Presented By: JPMorgan Chase
How CDFIs, Intermediaries Lending Help JPMorgan Chase Serve Those in Need
Michael Rhodes is an intermediaries lending banker with the Community Development Banking group at JPMorgan Chase (JPM). Commercial Observer’s Partner Insights team spoke with him about community development financial institutions (CDFIs) and intermediaries lending, and why they’re so important to JPMorgan Chase’s efforts to assist communities in need.
Commercial Observer Partner Insights: Give us a brief overview of your finance background, and why this was the field that you wanted to pursue.
Michael Rhodes: I first entered finance following work with international relief and refugee organizations. During that time, I was exposed to the fields of microfinance and community development banking, and decided I wanted to develop financial acumen and broaden my skill set.
I began my career in finance in 1994 in a commercial bank training program with another employer. I’ve had opportunities in both the U.S. and overseas working across several bank lending sectors: small business, middle market, real estate, corporate banking and community development.
Give us a broad overview of JPMorgan Chase’s Community Development Banking program.
Our focus is on sustainable community lending and investment. We specialize in new construction, rehabilitation and permanent financing of multifamily, affordable rental housing. We offer term loans for properties with rent restrictions or subsidy agreements across the nation. We provide financing, utilizing the New Markets [Tax Credit] and Historic Tax Credit programs, and we’ve supported our CDFI clients.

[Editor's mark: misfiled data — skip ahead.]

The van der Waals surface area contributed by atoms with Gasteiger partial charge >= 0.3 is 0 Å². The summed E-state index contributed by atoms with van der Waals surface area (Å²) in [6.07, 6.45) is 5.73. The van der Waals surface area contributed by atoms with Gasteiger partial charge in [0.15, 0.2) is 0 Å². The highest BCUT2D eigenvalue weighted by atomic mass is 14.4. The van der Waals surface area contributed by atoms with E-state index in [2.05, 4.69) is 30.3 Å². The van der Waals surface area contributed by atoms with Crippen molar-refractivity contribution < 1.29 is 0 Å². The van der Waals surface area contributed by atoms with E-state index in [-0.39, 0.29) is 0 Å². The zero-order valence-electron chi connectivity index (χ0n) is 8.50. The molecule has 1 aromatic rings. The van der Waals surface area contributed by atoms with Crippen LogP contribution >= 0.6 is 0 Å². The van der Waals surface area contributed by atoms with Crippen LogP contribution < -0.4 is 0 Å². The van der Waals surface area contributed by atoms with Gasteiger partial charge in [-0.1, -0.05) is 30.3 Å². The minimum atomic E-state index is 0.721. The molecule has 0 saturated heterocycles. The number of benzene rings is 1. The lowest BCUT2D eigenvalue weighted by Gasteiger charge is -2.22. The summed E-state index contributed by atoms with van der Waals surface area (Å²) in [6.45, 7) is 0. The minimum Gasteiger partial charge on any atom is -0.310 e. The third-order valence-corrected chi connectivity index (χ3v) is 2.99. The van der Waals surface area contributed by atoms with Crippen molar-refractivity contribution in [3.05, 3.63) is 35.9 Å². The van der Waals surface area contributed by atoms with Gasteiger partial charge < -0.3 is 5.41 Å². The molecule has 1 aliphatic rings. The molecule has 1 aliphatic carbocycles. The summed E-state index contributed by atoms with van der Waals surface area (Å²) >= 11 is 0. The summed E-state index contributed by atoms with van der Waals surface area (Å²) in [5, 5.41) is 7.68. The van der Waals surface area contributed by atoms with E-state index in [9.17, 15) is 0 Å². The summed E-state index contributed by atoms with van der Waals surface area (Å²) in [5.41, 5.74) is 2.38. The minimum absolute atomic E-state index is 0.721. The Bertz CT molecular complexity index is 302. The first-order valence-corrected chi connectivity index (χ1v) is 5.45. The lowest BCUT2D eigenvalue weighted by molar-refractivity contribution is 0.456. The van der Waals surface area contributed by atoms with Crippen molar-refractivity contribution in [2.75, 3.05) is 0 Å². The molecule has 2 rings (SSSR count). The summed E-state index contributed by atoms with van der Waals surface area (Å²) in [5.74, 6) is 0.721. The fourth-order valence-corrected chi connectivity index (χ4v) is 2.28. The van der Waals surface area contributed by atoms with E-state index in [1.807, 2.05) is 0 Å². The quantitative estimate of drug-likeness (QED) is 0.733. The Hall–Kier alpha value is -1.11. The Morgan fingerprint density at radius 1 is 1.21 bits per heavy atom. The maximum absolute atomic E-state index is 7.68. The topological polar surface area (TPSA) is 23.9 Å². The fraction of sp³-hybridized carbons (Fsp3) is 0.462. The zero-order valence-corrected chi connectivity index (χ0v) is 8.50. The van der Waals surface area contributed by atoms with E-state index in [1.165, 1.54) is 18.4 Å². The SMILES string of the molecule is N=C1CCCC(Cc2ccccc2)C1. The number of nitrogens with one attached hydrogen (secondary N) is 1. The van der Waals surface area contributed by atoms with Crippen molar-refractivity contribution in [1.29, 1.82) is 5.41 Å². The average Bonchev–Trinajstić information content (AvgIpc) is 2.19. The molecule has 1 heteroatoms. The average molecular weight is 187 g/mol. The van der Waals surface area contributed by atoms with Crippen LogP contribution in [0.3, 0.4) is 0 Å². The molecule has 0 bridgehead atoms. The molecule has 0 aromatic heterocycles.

Over the last two decades, we’ve provided more than $2 billion in financing to CDFIs to support small businesses and projects, such as affordable housing, grocery stores, day cares, health care facilities and other community service operations.
A CDFI is a private financial institution engaged in community development activity serving low- and moderate-income communities across the U.S. CDFIs provide financing and technical assistance to foster economic opportunity and community revitalization.
There are over a thousand CDFIs in the country, comprised of banks, credit unions, loan funds and venture capital funds. They serve customers who cannot meet traditional lending requirements.
Please define intermediaries lending as well.
Intermediaries lending is a division of JPMorgan Chase’s Community Development Banking group that provides financing, treasury solutions, and other banking products and services to community development intermediaries, principally national and regional CDFIs. This includes non-depository loan funds that finance or invest in the development of affordable housing, commercial projects, community facilities, schools, health centers and small businesses across JPMorgan Chase’s U.S. markets.
How do CDFIs relate to JPMorgan Chase’s recent $30 billion commitment?
JPMorgan Chase recently announced a $30 billion, five-year commitment to advance racial equity and provide greater economic opportunity to Black and Latinx communities. This commitment — which includes loans, equity and direct funding —will help promote and expand affordable housing and home ownership.